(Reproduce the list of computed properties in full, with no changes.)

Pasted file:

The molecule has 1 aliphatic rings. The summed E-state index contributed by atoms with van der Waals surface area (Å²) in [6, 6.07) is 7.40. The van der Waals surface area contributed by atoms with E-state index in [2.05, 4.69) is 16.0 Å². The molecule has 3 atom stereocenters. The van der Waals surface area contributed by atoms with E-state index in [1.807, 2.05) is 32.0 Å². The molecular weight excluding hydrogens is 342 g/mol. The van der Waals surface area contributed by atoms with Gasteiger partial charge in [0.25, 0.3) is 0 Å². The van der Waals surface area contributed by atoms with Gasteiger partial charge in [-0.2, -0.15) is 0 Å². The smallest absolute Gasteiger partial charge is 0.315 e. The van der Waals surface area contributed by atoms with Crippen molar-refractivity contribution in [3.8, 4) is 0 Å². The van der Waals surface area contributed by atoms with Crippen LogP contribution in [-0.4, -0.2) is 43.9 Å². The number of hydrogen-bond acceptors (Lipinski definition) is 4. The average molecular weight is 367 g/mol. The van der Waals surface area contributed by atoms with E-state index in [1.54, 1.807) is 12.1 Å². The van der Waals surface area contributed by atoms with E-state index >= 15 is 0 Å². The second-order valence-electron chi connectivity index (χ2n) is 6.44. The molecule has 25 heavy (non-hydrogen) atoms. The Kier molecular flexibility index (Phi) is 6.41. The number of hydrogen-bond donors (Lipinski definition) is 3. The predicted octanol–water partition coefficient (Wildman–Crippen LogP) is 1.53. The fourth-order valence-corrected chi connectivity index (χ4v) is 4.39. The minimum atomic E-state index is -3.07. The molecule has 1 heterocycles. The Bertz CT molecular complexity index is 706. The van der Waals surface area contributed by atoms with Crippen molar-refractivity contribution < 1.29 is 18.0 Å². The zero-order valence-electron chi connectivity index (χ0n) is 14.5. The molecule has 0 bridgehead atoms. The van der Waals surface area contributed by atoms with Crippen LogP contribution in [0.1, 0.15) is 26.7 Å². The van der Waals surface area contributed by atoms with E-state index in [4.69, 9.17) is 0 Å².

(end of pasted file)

The molecule has 1 aliphatic rings. The summed E-state index contributed by atoms with van der Waals surface area (Å²) in [6, 6.07) is 7.40. The van der Waals surface area contributed by atoms with E-state index in [2.05, 4.69) is 16.0 Å². The molecule has 3 atom stereocenters. The van der Waals surface area contributed by atoms with E-state index in [1.807, 2.05) is 32.0 Å². The molecular weight excluding hydrogens is 342 g/mol. The van der Waals surface area contributed by atoms with Gasteiger partial charge in [0.25, 0.3) is 0 Å². The van der Waals surface area contributed by atoms with Gasteiger partial charge in [-0.2, -0.15) is 0 Å². The smallest absolute Gasteiger partial charge is 0.315 e. The van der Waals surface area contributed by atoms with Crippen molar-refractivity contribution in [3.8, 4) is 0 Å². The van der Waals surface area contributed by atoms with Crippen LogP contribution in [-0.4, -0.2) is 43.9 Å². The number of hydrogen-bond acceptors (Lipinski definition) is 4. The average molecular weight is 367 g/mol. The van der Waals surface area contributed by atoms with E-state index in [1.54, 1.807) is 12.1 Å². The van der Waals surface area contributed by atoms with E-state index >= 15 is 0 Å². The second-order valence-electron chi connectivity index (χ2n) is 6.44. The molecule has 25 heavy (non-hydrogen) atoms. The Kier molecular flexibility index (Phi) is 6.41. The number of hydrogen-bond donors (Lipinski definition) is 3. The predicted octanol–water partition coefficient (Wildman–Crippen LogP) is 1.53. The fourth-order valence-corrected chi connectivity index (χ4v) is 4.39. The minimum atomic E-state index is -3.07. The molecule has 1 heterocycles. The Bertz CT molecular complexity index is 706. The van der Waals surface area contributed by atoms with Crippen molar-refractivity contribution < 1.29 is 18.0 Å². The zero-order valence-electron chi connectivity index (χ0n) is 14.5. The molecule has 0 bridgehead atoms. The van der Waals surface area contributed by atoms with Crippen LogP contribution in [0.1, 0.15) is 26.7 Å². The van der Waals surface area contributed by atoms with E-state index in [4.69, 9.17) is 0 Å².